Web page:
Cameron: Austerity should last for ever

Cameron: Austerity should last for ever

Prime Minister United KingdomThe age of austerity is not just a passing phase and  Britain should get used to having a ‘permanently’ smaller state, David Cameron said last night. The Prime Minister used one of his most significant speeches of the year to say that low public spending and a ‘leaner, more efficient state’ would have to be maintained permanently in order for the UK to succeed. He said the country would have to rediscover its traditional ‘buccaneering’ spirit for private enterprise in order to generate wealth instead of relying on the state. His remarks are a significant shift for a leader who said in 2010 that he ‘didn’t come into politics to make cuts’, insisting: ‘We’re tackling the deficit because we have to – not out of some ideological zeal.’

In his annual address to the Lord Mayor’s Banquet at London’s Guildhall, Mr Cameron said only a smaller state and a ‘bigger and more prosperous private sector’ could heal the economy. He called for a ‘fundamental culture change in our country’ to champion ‘that typically British, entrepreneurial, buccaneering spirit, and that rewards people with the ambition to make things, sell things and create jobs for others up and down the country’.In an attempt to counter Labour’s pledge to freeze energy bills, Mr Cameron insisted the single biggest threat to the cost of living is the budget deficit and debts getting ‘out of control again’ under a government led by  Ed Miliband.

‘There are some people who seem to think that the way you reduce the cost of living in this country is for the state to spend more and more taxpayers’ money,’ Mr Cameron said. ‘It’s as if somehow you measure the compassion of the government by the amount of other people’s money it can spend. At a time when family budgets are tight, it is really worth remembering that this spending comes out of the pockets of the same taxpayers whose living standards we want to see improve.’ In a reference to the leader of the Church of England, who has protested about some of the Government’s welfare cuts, Mr Cameron added:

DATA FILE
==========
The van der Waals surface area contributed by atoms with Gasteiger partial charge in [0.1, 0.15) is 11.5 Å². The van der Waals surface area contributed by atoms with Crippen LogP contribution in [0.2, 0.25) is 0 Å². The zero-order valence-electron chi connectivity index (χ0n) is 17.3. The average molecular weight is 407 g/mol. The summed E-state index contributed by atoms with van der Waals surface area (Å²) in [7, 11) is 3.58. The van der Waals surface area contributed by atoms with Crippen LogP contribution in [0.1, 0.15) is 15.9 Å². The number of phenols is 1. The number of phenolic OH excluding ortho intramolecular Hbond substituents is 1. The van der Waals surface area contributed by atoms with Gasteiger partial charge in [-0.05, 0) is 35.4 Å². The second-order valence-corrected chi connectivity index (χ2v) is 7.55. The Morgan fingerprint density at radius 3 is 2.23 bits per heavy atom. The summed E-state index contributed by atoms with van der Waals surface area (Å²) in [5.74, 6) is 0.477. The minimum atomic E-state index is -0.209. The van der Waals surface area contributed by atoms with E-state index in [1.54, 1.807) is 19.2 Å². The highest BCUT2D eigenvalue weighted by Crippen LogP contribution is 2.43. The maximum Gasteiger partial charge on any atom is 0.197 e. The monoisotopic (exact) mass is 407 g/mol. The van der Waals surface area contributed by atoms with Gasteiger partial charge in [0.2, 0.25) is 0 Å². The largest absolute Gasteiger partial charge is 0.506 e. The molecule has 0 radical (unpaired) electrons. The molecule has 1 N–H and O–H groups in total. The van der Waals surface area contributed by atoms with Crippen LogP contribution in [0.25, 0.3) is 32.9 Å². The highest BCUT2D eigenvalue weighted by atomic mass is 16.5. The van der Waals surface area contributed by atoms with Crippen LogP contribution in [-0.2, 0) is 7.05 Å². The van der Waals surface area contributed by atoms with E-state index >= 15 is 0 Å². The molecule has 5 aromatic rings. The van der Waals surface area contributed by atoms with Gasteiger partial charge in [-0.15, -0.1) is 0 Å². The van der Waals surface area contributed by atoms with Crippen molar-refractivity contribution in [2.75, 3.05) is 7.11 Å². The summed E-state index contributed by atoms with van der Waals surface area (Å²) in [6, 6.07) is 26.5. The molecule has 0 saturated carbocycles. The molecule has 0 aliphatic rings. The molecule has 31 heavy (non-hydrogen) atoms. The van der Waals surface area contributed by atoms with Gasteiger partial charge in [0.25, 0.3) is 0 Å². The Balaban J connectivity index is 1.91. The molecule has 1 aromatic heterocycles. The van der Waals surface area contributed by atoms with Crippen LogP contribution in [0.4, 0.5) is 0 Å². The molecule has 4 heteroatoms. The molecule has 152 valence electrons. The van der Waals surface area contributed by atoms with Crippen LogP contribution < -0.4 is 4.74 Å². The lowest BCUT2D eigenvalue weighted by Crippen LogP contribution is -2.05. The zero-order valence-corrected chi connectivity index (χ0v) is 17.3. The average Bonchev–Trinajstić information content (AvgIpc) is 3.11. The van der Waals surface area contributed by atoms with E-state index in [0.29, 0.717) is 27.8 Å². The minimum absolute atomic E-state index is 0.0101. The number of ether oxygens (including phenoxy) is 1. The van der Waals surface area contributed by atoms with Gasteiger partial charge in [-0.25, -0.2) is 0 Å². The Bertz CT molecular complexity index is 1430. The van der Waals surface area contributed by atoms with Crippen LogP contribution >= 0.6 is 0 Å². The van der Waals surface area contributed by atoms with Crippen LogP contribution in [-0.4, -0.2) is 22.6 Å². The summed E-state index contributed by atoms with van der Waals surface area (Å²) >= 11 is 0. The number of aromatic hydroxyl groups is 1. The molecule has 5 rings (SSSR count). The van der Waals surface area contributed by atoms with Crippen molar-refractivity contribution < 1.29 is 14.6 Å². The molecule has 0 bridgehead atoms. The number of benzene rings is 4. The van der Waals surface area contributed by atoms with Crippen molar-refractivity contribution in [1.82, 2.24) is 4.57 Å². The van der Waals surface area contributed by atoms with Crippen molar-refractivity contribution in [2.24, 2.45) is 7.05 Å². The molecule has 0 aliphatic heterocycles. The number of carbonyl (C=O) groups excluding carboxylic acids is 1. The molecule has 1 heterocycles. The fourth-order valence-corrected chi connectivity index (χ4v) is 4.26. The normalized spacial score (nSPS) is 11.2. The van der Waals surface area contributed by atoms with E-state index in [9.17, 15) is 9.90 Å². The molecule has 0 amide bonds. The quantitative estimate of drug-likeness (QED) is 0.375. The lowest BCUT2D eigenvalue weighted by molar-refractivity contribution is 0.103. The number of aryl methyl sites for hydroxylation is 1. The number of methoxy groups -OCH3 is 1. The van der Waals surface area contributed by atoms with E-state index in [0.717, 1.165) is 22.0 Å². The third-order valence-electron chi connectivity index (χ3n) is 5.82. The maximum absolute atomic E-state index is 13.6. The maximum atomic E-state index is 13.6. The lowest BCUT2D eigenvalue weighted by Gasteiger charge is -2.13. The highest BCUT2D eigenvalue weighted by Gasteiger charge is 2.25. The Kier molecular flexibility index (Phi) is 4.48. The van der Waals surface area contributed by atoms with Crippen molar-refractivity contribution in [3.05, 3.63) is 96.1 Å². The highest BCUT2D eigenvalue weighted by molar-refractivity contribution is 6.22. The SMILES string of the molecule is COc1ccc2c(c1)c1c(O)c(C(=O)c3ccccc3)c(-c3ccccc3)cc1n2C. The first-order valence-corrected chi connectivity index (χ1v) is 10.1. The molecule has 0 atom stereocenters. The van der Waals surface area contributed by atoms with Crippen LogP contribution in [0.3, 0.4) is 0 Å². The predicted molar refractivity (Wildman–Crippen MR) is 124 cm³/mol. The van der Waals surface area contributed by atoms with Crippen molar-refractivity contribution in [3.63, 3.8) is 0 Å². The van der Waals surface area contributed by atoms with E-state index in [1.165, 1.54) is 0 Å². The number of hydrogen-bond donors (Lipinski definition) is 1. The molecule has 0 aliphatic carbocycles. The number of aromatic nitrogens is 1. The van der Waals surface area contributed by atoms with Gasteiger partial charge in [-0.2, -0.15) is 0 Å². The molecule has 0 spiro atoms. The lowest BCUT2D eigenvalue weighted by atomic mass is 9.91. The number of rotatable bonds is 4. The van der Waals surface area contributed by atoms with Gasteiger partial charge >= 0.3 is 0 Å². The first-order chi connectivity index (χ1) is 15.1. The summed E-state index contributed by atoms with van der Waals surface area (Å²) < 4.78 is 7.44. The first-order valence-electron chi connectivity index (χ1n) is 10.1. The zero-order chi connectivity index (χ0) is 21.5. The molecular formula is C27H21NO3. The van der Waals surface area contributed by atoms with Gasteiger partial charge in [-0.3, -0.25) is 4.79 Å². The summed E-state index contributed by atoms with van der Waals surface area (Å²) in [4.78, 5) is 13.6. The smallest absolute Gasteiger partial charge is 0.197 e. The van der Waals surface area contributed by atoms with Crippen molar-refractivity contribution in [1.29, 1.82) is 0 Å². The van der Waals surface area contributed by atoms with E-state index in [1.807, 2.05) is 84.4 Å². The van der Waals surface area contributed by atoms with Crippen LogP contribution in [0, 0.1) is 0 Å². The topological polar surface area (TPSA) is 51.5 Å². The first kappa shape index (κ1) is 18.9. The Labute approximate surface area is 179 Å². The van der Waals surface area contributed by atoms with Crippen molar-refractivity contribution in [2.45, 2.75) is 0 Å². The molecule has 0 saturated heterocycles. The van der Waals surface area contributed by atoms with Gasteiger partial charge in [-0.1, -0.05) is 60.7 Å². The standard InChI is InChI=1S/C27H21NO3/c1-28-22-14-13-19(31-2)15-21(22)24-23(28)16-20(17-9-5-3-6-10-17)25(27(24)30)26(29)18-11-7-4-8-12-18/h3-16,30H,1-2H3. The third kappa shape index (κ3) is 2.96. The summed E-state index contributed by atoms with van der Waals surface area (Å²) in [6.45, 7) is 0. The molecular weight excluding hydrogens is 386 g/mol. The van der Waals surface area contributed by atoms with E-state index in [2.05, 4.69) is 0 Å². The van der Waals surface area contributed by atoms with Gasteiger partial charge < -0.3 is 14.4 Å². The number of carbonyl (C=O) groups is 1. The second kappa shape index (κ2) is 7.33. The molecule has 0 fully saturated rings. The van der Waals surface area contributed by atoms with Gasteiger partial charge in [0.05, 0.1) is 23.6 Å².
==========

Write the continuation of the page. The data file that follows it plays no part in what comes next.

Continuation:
‘I hope  the Archbishop of Canterbury will forgive me for saying – it’s not robbing Peter to pay Paul, but rather robbing Peter to pay Peter.’  He said that if interest and mortgage rates started to soar because the deficit was allowed to rise again, an ‘increase in cost of living will far outweigh the impact of any increase in government spending or indeed reduction in taxation’. ‘This Government is not prepared to let that happen. Already we have cut the deficit by a third and we are sticking to the task. But that doesn’t just mean making difficult decisions on public spending.‘It also means something more profound.

It means building a leaner, more efficient state. We need to do more with less. Not just now, but permanently.’ Mr Cameron said there was growing evidence that public services could be maintained or improved as budgets are reduced. ‘There are 40 per cent fewer people working in the Department for Education – but over 3,000 more free schools and academies, with more children doing tougher subjects than ever before,’ he added. ‘There are 23,000 fewer administrative roles in the NHS – but 5,000 more doctors, with shorter waiting times.’ He claimed the reductions were proof that a leaner state could deliver better results. -Dailymail